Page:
CXO

How do you feel about holiday gift-giving in the office?

Is Toni Bowers alone in disliking the practice of gift exchanges in the office?

My colleagues, ever eager to rattle a stick in my cage, often forward me links to controversial stories that they think will make good conversation points in my blog. They know I can't resist. So the last link I got was to a story about the Nine worst holiday gifts from bosses. The gifts outlined in the piece (e.g., a gift certificate for a banana) were worse than not receiving any gift at all. Sort of like putting a dime on the table as a tip for a waiter.

I remember one place I worked years ago that gave away free turkeys at Christmas. First, they'd give you a ticket and then you had to stand in line to shake the two VPs' hands and then they'd hand you the turkey. And believe me, it was more about "Look how altruistic we are!" than "We appreciate all you do."

Call me a curmudgeon (I've been called worse and by members of this audience), but I'm just not an office gift-receiving/giving type of person. It's not that I'm cheap. The practice just makes me uncomfortable — even on the receiving end. I'm much more in favor of doing a holiday team lunch for which I pick up the tab. Don't get me wrong — you want to give me a monetary bonus with many digits? Some form of chocolate? Bring it on. I'll take it and not look back.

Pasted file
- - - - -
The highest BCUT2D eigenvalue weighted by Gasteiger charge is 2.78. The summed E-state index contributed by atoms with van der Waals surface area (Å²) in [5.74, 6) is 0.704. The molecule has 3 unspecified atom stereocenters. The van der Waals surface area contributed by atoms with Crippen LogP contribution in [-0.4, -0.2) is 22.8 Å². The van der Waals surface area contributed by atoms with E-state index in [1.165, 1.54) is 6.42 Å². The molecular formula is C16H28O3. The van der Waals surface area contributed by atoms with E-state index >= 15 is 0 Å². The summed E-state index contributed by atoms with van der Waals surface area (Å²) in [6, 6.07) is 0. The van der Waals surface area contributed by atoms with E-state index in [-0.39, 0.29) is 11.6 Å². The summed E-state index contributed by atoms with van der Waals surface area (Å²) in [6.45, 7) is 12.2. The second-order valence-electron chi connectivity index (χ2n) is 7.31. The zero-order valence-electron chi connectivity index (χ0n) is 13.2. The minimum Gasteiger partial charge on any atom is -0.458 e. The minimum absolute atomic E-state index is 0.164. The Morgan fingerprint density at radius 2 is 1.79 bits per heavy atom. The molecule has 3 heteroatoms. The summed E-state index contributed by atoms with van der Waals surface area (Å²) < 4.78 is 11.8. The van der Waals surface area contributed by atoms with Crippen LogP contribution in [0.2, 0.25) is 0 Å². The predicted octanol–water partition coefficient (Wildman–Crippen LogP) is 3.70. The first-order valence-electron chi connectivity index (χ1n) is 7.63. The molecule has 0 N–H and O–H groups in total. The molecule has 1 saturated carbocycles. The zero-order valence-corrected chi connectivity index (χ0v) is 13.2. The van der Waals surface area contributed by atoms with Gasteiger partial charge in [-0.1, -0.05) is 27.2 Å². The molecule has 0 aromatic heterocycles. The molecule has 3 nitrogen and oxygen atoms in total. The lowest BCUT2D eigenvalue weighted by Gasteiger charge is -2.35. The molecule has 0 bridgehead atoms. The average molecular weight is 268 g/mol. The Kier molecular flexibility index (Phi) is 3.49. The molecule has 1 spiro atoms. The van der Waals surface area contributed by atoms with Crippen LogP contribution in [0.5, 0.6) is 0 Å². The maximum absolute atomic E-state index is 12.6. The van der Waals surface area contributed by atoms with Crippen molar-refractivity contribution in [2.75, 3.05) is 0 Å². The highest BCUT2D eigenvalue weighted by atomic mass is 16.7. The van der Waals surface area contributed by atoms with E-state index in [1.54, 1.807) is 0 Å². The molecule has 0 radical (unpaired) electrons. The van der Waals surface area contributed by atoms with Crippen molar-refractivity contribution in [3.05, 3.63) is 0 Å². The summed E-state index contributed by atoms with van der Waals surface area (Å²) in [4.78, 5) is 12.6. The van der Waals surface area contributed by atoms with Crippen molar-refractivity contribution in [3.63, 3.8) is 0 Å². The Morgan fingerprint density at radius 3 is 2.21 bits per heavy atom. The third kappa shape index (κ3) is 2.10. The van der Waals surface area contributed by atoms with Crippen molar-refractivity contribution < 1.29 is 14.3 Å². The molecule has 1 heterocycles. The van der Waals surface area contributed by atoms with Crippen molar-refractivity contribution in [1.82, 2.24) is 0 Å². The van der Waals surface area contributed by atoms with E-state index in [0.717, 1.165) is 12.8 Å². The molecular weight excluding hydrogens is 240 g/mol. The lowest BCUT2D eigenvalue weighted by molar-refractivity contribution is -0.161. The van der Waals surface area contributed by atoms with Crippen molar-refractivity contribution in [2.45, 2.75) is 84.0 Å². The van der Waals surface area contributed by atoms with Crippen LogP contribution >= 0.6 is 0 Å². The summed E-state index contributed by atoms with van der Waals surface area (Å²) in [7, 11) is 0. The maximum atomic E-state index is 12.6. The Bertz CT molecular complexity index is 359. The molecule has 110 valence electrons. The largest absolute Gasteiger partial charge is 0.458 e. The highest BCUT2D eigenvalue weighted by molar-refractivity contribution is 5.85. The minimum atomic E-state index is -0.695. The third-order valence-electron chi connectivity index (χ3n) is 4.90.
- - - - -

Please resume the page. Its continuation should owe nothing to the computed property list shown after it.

But the whole thing where team members all buy each other something and the boss buys them something and they buy the boss something...ah, it's just too much. And I hear from a lot of guys in the TR audience who are so confounded by what they can and can't say to a female coworker that sometimes they don't even say hello. Can you imagine the paralysis that would result from having to buy a gift that was meaningful but not too personal? And, frankly, I don't blame them. It's just such a fine line.

So, what's the verdict? Am I just a scrooge?

About

Toni Bowers is Managing Editor of TechRepublic and is the award-winning blogger of the Career Management blog. She has edited newsletters, books, and web sites pertaining to software, IT career, and IT management issues.

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